With more than 15 years' experience in tech spanning three continents, Alison Caldicott, Head of Marketing and Digital at WiseTech Global, has a wealth of knowledge and advice, and is passionate about creating a culture of equality and respect.
In celebration of International Women’s Day, we sat down with Alison to hear about her experiences as a woman in tech, how she overcame imposter syndrome by backing herself, and why we all have a role to play in eliminating gender biases.
How did you get into tech and what’s your experience as a woman in tech been like?
While my background is in marketing and communications, I’ve been working in tech for the last 15 or so years and, overall, it’s been an incredible experience.
But I’m very aware that I kind of fell into the industry, many years ago, when I started my career at a Sydney-based PR agency. At the time, I got to pick between working on a premium skincare range or a global telecommunications client. Despite my friends thinking I was crazy, I picked the latter.
While I’d never seriously considered a career in tech before that, I loved the fast-paced nature of the work and the fact that innovation and entrepreneurship are at the heart of the industry.
I’d like to think I can count on one hand the number of times I’ve been made aware – intentionally or unintentionally – of my gender in the workplace. But there’s no denying those moments do stick with you. The fact is that IT, like many industries, remains male dominated – particularly in technical and more senior positions.
While there is no single solution for this imbalance, I’m pleased that we’re increasingly having conversations focused on the root cause of the problem, not just the symptoms. For example, recent studies revealed some parents’ outdated perceptions of jobs for men and women were in fact discouraging girls from pursuing a future in the STEM sector.
That’s why I’m so inspired by our CEO Richard White’s personal commitment to transform STEM education in Australian high schools, particularly for girls and students from remote areas. Fast forward 10 or so years and I can’t wait to hear about the incredible women running some of Australia’s most successful and innovative tech companies.
What’s an achievement (either at work or outside of work) that you’re proud of?
Probably backing myself when I moved into my current role at WiseTech as Head of Marketing and Digital in early 2021.
In corporate speak, I was an “individual contributor" for a number of years. For normal people, that just means I hadn’t had a lot of experience leading large teams.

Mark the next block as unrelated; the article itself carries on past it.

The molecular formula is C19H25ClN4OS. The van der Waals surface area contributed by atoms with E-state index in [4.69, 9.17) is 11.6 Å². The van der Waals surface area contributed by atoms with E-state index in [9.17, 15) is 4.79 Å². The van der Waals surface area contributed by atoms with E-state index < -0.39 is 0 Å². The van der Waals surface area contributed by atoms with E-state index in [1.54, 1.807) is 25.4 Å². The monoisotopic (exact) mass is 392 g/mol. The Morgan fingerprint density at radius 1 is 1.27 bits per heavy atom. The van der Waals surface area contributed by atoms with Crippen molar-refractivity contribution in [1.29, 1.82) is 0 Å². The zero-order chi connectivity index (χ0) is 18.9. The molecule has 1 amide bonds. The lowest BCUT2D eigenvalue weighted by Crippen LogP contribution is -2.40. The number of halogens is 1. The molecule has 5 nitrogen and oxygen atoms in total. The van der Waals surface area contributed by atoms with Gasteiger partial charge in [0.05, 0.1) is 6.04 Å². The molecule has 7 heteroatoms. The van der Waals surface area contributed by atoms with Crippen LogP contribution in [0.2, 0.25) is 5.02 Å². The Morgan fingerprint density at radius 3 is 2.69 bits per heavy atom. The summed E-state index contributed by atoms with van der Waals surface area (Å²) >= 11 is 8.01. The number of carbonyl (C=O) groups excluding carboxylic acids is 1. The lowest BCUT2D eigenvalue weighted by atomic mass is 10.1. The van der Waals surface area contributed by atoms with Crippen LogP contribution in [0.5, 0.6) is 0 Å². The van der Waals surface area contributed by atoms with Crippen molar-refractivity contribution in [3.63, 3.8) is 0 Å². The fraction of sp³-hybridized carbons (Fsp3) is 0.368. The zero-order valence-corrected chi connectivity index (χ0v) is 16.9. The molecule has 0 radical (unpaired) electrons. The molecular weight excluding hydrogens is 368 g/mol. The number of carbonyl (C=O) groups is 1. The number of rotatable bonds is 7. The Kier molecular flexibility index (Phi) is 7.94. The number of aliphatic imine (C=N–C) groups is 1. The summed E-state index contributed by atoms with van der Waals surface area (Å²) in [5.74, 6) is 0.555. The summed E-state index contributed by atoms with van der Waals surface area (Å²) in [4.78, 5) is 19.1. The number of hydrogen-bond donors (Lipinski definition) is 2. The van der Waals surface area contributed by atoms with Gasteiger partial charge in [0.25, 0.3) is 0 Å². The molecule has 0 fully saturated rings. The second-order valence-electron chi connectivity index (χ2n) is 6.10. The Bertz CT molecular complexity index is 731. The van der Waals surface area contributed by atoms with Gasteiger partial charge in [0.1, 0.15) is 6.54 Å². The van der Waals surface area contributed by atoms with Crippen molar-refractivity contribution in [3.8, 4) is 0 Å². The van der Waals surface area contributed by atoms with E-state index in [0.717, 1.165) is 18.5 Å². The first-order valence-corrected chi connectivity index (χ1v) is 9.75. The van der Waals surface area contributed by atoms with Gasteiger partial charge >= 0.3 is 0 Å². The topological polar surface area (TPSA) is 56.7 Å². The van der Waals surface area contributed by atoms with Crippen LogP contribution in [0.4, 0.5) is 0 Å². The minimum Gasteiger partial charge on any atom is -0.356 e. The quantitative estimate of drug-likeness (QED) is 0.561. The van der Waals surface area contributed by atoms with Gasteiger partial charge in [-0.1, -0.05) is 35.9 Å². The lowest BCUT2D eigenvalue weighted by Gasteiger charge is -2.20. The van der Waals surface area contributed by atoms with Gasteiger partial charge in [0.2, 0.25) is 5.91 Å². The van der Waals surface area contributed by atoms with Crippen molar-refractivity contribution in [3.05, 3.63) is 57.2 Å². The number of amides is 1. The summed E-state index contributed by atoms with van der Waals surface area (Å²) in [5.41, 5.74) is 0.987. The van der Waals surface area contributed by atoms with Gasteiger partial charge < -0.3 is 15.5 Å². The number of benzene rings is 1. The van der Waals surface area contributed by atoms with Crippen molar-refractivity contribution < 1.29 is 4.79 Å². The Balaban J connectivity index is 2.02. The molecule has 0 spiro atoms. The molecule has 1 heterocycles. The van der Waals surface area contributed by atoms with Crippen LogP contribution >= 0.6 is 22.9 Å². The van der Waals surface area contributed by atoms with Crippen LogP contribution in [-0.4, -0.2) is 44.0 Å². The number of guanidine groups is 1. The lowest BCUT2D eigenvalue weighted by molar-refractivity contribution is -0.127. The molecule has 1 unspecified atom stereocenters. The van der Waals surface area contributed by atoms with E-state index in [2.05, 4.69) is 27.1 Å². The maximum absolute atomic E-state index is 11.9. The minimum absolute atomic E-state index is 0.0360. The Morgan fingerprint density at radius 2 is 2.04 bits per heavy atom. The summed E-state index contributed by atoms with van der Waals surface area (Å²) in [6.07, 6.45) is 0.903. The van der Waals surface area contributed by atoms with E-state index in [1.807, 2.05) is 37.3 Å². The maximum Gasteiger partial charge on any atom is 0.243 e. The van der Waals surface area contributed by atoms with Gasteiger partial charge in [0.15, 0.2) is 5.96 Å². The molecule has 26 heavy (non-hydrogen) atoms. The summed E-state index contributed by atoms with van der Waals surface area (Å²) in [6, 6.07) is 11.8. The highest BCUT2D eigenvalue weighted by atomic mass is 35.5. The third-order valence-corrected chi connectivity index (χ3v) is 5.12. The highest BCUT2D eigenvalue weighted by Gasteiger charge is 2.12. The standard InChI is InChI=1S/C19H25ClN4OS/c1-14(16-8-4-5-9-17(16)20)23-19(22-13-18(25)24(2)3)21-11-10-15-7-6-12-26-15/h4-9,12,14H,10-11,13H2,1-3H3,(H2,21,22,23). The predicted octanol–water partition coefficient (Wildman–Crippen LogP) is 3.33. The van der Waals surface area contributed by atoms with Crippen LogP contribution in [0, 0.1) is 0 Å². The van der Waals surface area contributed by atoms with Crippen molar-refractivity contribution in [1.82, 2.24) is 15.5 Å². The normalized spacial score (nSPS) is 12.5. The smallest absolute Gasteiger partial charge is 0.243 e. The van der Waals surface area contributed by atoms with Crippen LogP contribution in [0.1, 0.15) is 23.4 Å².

This role oversees a sizable global team of deep domain experts across marketing, digital platforms, design and video production, so I was worried my lack of people management experience would be glaringly obvious from the get-go.
I allowed myself to fret about it for a couple of days and then took a friend’s advice to write down all the great things I could bring to the role, including the unique experiences I’d had over the previous five years living and working in the USA and UK.
Sure, I hadn’t managed a large team. But I had done a six-month secondment at an amazing e-health company in London. I’d spent time in San Francisco, working alongside smart people from some of the world’s largest tech companies. I’d even had the opportunity to organize a group of my colleagues to participate in the Women’s March in New York, standing in solidarity with others participating in similar protests worldwide.
And it was through this reflection process I realized that actually, my lived experiences – particularly failures and lessons learnt – were extremely valuable, so I should celebrate instead of downplaying them. There will always be a corporate playbook for career progression, but that’s not necessarily the one you have to follow to be successful.
What advice would you give to women considering a career in tech?
My first piece of advice is to build a small, trusted network – say three or four people – who you can have on speed dial when you need important work advice. Ideally, you’ll align on your core values, but they’ll have diverse career experiences to you and, importantly, a bigger appetite for risk.
When I moved back to Sydney from the USA, I thought my best bet was to get as many people’s opinions as possible on my potential next career move. Do not do that. You will get a thousand different views on what these people would do if they were in your position. But not what is necessarily best or right for you.